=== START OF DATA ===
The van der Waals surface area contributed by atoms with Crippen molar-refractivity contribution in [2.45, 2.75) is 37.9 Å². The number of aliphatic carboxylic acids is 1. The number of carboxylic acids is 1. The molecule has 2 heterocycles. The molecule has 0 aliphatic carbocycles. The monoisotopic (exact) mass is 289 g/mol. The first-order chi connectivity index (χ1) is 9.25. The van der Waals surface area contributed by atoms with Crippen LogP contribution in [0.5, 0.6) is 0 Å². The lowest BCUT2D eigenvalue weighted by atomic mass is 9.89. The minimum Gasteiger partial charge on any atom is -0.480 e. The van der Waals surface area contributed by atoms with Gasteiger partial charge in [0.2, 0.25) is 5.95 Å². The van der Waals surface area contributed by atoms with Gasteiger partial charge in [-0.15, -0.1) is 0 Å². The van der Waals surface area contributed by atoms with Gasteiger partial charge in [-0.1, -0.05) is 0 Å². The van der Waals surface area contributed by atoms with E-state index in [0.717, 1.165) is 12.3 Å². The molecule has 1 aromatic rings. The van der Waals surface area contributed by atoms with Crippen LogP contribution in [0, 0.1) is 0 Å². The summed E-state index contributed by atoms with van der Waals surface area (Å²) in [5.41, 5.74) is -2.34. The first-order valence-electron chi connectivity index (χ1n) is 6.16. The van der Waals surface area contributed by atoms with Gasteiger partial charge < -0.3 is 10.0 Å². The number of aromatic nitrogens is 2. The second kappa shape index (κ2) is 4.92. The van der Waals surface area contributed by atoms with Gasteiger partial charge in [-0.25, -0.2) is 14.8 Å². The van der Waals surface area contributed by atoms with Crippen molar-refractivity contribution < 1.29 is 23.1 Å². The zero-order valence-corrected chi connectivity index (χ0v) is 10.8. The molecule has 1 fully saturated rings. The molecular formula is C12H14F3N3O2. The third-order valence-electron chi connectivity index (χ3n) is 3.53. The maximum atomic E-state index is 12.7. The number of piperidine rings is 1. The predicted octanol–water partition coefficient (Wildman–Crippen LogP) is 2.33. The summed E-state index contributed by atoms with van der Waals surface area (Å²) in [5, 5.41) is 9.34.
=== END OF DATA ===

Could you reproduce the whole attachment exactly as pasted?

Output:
The van der Waals surface area contributed by atoms with Crippen molar-refractivity contribution in [2.45, 2.75) is 37.9 Å². The number of aliphatic carboxylic acids is 1. The number of carboxylic acids is 1. The molecule has 2 heterocycles. The molecule has 0 aliphatic carbocycles. The monoisotopic (exact) mass is 289 g/mol. The first-order chi connectivity index (χ1) is 9.25. The van der Waals surface area contributed by atoms with Crippen LogP contribution in [0.5, 0.6) is 0 Å². The lowest BCUT2D eigenvalue weighted by atomic mass is 9.89. The minimum Gasteiger partial charge on any atom is -0.480 e. The van der Waals surface area contributed by atoms with Gasteiger partial charge in [0.2, 0.25) is 5.95 Å². The van der Waals surface area contributed by atoms with Gasteiger partial charge in [-0.15, -0.1) is 0 Å². The van der Waals surface area contributed by atoms with Gasteiger partial charge in [-0.1, -0.05) is 0 Å². The van der Waals surface area contributed by atoms with E-state index in [0.717, 1.165) is 12.3 Å². The molecule has 1 aromatic rings. The van der Waals surface area contributed by atoms with Crippen LogP contribution in [0, 0.1) is 0 Å². The summed E-state index contributed by atoms with van der Waals surface area (Å²) in [5.41, 5.74) is -2.34. The first-order valence-electron chi connectivity index (χ1n) is 6.16. The van der Waals surface area contributed by atoms with Gasteiger partial charge < -0.3 is 10.0 Å². The number of aromatic nitrogens is 2. The second kappa shape index (κ2) is 4.92. The van der Waals surface area contributed by atoms with Gasteiger partial charge in [-0.25, -0.2) is 14.8 Å². The van der Waals surface area contributed by atoms with Crippen molar-refractivity contribution < 1.29 is 23.1 Å². The zero-order valence-corrected chi connectivity index (χ0v) is 10.8. The molecule has 1 fully saturated rings. The molecular formula is C12H14F3N3O2. The third-order valence-electron chi connectivity index (χ3n) is 3.53. The maximum atomic E-state index is 12.7. The number of piperidine rings is 1. The predicted octanol–water partition coefficient (Wildman–Crippen LogP) is 2.33. The summed E-state index contributed by atoms with van der Waals surface area (Å²) in [5, 5.41) is 9.34.